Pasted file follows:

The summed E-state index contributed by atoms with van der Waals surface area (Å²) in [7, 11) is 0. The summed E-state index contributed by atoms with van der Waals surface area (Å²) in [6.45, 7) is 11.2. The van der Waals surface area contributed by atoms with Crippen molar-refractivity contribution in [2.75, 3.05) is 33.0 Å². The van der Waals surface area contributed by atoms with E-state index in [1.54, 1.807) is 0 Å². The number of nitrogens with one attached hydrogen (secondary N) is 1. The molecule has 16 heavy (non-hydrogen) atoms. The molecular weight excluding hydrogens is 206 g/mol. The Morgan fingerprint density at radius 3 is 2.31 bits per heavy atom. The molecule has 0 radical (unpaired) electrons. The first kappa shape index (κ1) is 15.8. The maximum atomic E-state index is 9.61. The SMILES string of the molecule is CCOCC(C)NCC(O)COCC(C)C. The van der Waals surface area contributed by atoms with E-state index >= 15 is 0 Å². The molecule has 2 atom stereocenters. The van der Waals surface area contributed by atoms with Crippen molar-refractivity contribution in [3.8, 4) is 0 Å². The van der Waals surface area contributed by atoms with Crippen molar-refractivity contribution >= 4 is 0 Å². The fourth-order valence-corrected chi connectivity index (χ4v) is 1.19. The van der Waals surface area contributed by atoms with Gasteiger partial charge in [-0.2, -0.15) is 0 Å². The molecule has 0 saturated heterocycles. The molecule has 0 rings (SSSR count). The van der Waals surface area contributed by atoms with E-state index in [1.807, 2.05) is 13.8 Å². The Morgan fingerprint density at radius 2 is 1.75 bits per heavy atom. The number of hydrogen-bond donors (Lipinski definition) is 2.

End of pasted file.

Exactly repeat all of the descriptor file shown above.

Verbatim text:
The summed E-state index contributed by atoms with van der Waals surface area (Å²) in [7, 11) is 0. The summed E-state index contributed by atoms with van der Waals surface area (Å²) in [6.45, 7) is 11.2. The van der Waals surface area contributed by atoms with Crippen molar-refractivity contribution in [2.75, 3.05) is 33.0 Å². The van der Waals surface area contributed by atoms with E-state index in [1.54, 1.807) is 0 Å². The number of nitrogens with one attached hydrogen (secondary N) is 1. The molecule has 16 heavy (non-hydrogen) atoms. The molecular weight excluding hydrogens is 206 g/mol. The Morgan fingerprint density at radius 3 is 2.31 bits per heavy atom. The molecule has 0 radical (unpaired) electrons. The first kappa shape index (κ1) is 15.8. The maximum atomic E-state index is 9.61. The SMILES string of the molecule is CCOCC(C)NCC(O)COCC(C)C. The van der Waals surface area contributed by atoms with E-state index >= 15 is 0 Å². The molecule has 2 atom stereocenters. The van der Waals surface area contributed by atoms with Crippen molar-refractivity contribution in [3.8, 4) is 0 Å². The van der Waals surface area contributed by atoms with Crippen molar-refractivity contribution >= 4 is 0 Å². The fourth-order valence-corrected chi connectivity index (χ4v) is 1.19. The van der Waals surface area contributed by atoms with Gasteiger partial charge in [-0.2, -0.15) is 0 Å². The molecule has 0 saturated heterocycles. The molecule has 0 rings (SSSR count). The van der Waals surface area contributed by atoms with E-state index in [1.807, 2.05) is 13.8 Å². The Morgan fingerprint density at radius 2 is 1.75 bits per heavy atom. The number of hydrogen-bond donors (Lipinski definition) is 2.